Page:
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Syria Crisis: Kofi Annan Urges Regime To Lay Down Arms First

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In this citizen journalism image taken on Saturday, March 24, 2012 and provided by Edlib News Network ENN, a Syrian woman reacts outside her house which attacked by Syrian government forces shelling at Sarmeen town in Idlib province, northern Syria. (AP Photo/Edlib News Network ENN) | AP

GENEVA -- U.N.-Arab League envoy Kofi Annan is urging the Syrian government to lay down its weapons first in order to immediately end the nation's crisis, an official said Friday.

Annan is seeking support for his six-point peace plan for bringing an end to more than a year of violence in Syria that the U.N. says has killed more than 9,000 people.

"The government must stop first and then discuss a cessation of hostilities with the other side," said Annan spokesman Ahmad Fawzi. "We are appealing to the stronger party to make a gesture of good faith. ... The deadline is now."

Fawzi said while answering reporters' questions in Geneva that Annan believes Syrian President Bashar Assad must make the first move. "We expect him to implement this plan immediately," the spokesman said. "Clearly, we have not seen a cessation of hostilities and this is of great concern."

Syrian activists say fresh fighting erupted Friday between soldiers and rebel fighters in the country's northern Idlib province.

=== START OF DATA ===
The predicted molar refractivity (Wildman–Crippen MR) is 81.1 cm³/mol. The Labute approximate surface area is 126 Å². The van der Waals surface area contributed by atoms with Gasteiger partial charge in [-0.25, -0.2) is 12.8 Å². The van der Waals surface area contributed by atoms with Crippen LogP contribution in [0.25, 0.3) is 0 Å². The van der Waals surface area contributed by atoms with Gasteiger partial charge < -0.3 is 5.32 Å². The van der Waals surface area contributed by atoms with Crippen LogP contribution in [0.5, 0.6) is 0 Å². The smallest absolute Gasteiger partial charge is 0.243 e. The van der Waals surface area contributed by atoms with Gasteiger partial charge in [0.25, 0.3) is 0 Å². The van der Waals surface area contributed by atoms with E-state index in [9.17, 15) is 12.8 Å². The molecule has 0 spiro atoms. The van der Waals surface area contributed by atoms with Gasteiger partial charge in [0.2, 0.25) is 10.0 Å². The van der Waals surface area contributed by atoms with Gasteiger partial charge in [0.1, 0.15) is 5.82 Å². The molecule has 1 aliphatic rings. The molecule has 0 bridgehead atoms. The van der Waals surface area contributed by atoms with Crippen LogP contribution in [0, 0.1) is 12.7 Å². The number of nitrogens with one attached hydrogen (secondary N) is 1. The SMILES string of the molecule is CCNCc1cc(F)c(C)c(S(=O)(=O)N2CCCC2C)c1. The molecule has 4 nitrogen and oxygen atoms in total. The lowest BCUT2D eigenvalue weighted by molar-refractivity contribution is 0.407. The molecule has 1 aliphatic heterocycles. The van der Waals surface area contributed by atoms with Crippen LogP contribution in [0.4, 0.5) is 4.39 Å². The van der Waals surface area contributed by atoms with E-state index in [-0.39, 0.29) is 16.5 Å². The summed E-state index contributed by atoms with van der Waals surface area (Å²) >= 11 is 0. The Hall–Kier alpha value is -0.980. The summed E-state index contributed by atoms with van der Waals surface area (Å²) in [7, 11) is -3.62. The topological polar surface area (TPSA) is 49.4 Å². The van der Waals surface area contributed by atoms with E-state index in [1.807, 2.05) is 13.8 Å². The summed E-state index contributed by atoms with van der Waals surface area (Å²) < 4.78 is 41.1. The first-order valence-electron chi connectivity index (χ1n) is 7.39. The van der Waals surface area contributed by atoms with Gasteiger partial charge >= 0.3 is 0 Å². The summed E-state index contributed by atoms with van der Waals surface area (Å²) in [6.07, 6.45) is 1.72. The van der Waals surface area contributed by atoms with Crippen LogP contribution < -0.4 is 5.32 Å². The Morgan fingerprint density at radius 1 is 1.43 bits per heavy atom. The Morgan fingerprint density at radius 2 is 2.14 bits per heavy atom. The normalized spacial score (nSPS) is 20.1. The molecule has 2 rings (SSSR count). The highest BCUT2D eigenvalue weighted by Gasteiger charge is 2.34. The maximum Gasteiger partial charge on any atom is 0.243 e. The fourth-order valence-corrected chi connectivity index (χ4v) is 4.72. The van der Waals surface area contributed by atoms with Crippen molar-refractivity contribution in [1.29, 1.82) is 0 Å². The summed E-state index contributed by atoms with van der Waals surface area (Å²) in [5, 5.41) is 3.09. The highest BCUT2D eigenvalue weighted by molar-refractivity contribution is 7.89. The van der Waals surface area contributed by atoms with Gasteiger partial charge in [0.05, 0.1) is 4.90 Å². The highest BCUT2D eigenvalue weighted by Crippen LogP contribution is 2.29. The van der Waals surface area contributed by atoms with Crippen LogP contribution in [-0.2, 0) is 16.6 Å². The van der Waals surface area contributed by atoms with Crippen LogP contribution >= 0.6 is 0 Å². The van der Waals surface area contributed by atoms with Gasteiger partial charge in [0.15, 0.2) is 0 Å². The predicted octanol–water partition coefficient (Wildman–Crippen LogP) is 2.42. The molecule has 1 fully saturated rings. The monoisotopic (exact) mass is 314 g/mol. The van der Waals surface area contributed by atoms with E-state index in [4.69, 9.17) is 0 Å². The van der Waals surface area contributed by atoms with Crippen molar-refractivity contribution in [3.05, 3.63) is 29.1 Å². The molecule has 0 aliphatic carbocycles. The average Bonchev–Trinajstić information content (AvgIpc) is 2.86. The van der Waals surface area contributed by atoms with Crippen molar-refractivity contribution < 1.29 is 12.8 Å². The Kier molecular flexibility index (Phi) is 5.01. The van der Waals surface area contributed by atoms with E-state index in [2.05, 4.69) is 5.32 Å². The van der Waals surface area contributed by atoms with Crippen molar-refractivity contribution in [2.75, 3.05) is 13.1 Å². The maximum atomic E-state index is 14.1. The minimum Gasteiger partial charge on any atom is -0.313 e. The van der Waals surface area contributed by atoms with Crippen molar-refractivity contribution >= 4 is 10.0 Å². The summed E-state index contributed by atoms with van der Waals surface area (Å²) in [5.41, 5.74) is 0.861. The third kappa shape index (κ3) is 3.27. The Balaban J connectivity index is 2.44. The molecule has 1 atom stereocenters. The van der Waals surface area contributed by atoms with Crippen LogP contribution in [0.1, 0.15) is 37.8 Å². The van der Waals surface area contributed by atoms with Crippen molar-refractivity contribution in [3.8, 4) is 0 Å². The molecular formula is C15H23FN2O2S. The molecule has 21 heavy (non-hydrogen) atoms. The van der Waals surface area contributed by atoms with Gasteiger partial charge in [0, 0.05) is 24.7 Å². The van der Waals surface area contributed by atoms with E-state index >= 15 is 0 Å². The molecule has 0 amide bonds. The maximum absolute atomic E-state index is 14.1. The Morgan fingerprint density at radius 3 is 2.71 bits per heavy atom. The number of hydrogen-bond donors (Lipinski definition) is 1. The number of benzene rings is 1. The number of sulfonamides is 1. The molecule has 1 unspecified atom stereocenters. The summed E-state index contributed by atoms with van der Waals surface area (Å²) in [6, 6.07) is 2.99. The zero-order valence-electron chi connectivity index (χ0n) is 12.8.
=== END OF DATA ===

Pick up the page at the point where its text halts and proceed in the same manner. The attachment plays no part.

The fighting came a day after Assad said he will spare no effort to make Annan's peace plan a success, but demanded that armed opponents battling his regime commit to halting violence. Assad says he wants an express promise from the opposition to stop attacks.

Annan is dispatching a deputy, Nasser El-Kidwa, to meet with government opponents within the next several days and demand that they "lay down their arms and start talking," Fawzi said.

Annan also is arranging visits to "key countries in the region" such as Iran and Saudi Arabia, but no dates have been fixed yet, Fawzi said. The aim of Annan's visit is "to stress that this is the only plan in town" for resolving the crisis, the spokesman said.

Asked whether Annan would visit Israel, too, Fawzi said there are no such plans.


Elizabeth A. Kennedy in Beirut contributed to this report.


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